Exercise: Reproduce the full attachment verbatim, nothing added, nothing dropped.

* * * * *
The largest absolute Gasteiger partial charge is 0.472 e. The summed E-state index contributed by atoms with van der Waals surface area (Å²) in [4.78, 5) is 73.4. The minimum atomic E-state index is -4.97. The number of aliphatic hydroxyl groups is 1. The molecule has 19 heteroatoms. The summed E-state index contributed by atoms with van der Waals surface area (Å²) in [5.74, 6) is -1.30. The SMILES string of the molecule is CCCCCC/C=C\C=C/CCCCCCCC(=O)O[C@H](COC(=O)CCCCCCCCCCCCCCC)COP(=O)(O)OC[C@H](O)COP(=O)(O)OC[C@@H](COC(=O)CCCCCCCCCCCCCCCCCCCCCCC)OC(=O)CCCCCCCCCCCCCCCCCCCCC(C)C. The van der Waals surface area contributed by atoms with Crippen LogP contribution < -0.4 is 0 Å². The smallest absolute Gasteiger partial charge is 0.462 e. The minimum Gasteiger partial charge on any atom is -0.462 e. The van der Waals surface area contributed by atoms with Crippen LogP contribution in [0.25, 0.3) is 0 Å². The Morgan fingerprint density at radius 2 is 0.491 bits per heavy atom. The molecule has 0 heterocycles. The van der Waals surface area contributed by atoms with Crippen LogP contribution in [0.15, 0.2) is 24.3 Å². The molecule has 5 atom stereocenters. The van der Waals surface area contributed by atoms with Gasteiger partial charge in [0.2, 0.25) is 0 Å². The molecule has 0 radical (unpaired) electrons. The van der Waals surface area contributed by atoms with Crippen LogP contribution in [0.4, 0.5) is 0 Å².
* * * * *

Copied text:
The largest absolute Gasteiger partial charge is 0.472 e. The summed E-state index contributed by atoms with van der Waals surface area (Å²) in [4.78, 5) is 73.4. The minimum atomic E-state index is -4.97. The number of aliphatic hydroxyl groups is 1. The molecule has 19 heteroatoms. The summed E-state index contributed by atoms with van der Waals surface area (Å²) in [5.74, 6) is -1.30. The SMILES string of the molecule is CCCCCC/C=C\C=C/CCCCCCCC(=O)O[C@H](COC(=O)CCCCCCCCCCCCCCC)COP(=O)(O)OC[C@H](O)COP(=O)(O)OC[C@@H](COC(=O)CCCCCCCCCCCCCCCCCCCCCCC)OC(=O)CCCCCCCCCCCCCCCCCCCCC(C)C. The van der Waals surface area contributed by atoms with Crippen LogP contribution < -0.4 is 0 Å². The smallest absolute Gasteiger partial charge is 0.462 e. The minimum Gasteiger partial charge on any atom is -0.462 e. The van der Waals surface area contributed by atoms with Crippen LogP contribution in [0.25, 0.3) is 0 Å². The Morgan fingerprint density at radius 2 is 0.491 bits per heavy atom. The molecule has 0 heterocycles. The van der Waals surface area contributed by atoms with Crippen LogP contribution in [0.15, 0.2) is 24.3 Å². The molecule has 5 atom stereocenters. The van der Waals surface area contributed by atoms with Gasteiger partial charge in [0.2, 0.25) is 0 Å². The molecule has 0 radical (unpaired) electrons. The van der Waals surface area contributed by atoms with Crippen LogP contribution in [0.4, 0.5) is 0 Å².